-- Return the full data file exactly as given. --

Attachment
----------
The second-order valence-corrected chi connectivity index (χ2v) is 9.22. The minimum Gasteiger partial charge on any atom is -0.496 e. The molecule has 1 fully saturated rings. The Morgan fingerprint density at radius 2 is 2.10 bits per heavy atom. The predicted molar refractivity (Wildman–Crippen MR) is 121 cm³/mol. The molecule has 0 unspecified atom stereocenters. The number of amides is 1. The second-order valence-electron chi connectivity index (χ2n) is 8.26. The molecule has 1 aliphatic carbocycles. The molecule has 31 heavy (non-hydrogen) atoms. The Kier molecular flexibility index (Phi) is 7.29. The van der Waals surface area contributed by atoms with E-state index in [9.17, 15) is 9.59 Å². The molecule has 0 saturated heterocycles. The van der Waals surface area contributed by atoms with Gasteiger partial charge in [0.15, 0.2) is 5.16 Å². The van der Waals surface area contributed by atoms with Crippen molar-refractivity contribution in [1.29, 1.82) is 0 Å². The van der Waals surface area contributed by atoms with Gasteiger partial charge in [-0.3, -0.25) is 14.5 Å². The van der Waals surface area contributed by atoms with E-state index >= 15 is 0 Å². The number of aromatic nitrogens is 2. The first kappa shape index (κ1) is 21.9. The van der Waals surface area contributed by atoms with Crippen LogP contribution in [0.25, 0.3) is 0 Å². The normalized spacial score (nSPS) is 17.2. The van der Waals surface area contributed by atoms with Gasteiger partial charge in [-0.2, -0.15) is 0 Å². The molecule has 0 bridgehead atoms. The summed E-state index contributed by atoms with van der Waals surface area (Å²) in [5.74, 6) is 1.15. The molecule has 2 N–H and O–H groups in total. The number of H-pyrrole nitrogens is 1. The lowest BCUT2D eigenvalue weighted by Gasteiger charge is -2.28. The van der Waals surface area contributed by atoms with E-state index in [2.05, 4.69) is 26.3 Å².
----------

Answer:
The second-order valence-corrected chi connectivity index (χ2v) is 9.22. The minimum Gasteiger partial charge on any atom is -0.496 e. The molecule has 1 fully saturated rings. The Morgan fingerprint density at radius 2 is 2.10 bits per heavy atom. The predicted molar refractivity (Wildman–Crippen MR) is 121 cm³/mol. The molecule has 0 unspecified atom stereocenters. The number of amides is 1. The second-order valence-electron chi connectivity index (χ2n) is 8.26. The molecule has 1 aliphatic carbocycles. The molecule has 31 heavy (non-hydrogen) atoms. The Kier molecular flexibility index (Phi) is 7.29. The van der Waals surface area contributed by atoms with E-state index in [9.17, 15) is 9.59 Å². The molecule has 0 saturated heterocycles. The van der Waals surface area contributed by atoms with Gasteiger partial charge in [0.15, 0.2) is 5.16 Å². The van der Waals surface area contributed by atoms with Crippen molar-refractivity contribution in [1.29, 1.82) is 0 Å². The van der Waals surface area contributed by atoms with Gasteiger partial charge in [-0.3, -0.25) is 14.5 Å². The van der Waals surface area contributed by atoms with E-state index >= 15 is 0 Å². The number of aromatic nitrogens is 2. The first kappa shape index (κ1) is 21.9. The van der Waals surface area contributed by atoms with Crippen LogP contribution in [0.25, 0.3) is 0 Å². The normalized spacial score (nSPS) is 17.2. The van der Waals surface area contributed by atoms with Gasteiger partial charge in [-0.2, -0.15) is 0 Å². The molecule has 0 bridgehead atoms. The summed E-state index contributed by atoms with van der Waals surface area (Å²) in [5.74, 6) is 1.15. The molecule has 2 N–H and O–H groups in total. The number of H-pyrrole nitrogens is 1. The lowest BCUT2D eigenvalue weighted by Gasteiger charge is -2.28. The van der Waals surface area contributed by atoms with E-state index in [2.05, 4.69) is 26.3 Å².